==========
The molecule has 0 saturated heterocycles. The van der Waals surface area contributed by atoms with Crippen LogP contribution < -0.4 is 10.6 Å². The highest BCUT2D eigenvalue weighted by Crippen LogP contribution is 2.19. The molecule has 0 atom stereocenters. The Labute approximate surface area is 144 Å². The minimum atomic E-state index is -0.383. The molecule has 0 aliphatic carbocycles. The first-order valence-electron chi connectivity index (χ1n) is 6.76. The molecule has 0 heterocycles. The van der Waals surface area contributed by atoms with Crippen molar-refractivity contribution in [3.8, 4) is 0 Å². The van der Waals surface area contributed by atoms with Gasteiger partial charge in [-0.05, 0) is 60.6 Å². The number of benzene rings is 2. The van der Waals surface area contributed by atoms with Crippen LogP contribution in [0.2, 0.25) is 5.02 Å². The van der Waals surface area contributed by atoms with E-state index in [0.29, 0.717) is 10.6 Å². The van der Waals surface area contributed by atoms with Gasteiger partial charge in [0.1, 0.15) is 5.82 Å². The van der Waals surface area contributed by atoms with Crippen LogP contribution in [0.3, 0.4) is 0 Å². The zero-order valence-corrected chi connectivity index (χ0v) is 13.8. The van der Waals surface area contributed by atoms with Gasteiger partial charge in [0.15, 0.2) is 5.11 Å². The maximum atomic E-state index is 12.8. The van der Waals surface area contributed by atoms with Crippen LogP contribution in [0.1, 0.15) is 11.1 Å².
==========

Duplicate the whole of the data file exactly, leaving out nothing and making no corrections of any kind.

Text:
The molecule has 0 saturated heterocycles. The van der Waals surface area contributed by atoms with Crippen LogP contribution < -0.4 is 10.6 Å². The highest BCUT2D eigenvalue weighted by Crippen LogP contribution is 2.19. The molecule has 0 atom stereocenters. The Labute approximate surface area is 144 Å². The minimum atomic E-state index is -0.383. The molecule has 0 aliphatic carbocycles. The first-order valence-electron chi connectivity index (χ1n) is 6.76. The molecule has 0 heterocycles. The van der Waals surface area contributed by atoms with Crippen molar-refractivity contribution in [3.8, 4) is 0 Å². The van der Waals surface area contributed by atoms with Gasteiger partial charge in [-0.05, 0) is 60.6 Å². The number of benzene rings is 2. The van der Waals surface area contributed by atoms with Crippen LogP contribution in [0.2, 0.25) is 5.02 Å². The van der Waals surface area contributed by atoms with E-state index in [0.29, 0.717) is 10.6 Å². The van der Waals surface area contributed by atoms with Gasteiger partial charge in [0.1, 0.15) is 5.82 Å². The van der Waals surface area contributed by atoms with Crippen LogP contribution in [0.3, 0.4) is 0 Å². The zero-order valence-corrected chi connectivity index (χ0v) is 13.8. The van der Waals surface area contributed by atoms with Gasteiger partial charge in [0.15, 0.2) is 5.11 Å². The maximum atomic E-state index is 12.8. The van der Waals surface area contributed by atoms with Crippen LogP contribution in [0.1, 0.15) is 11.1 Å².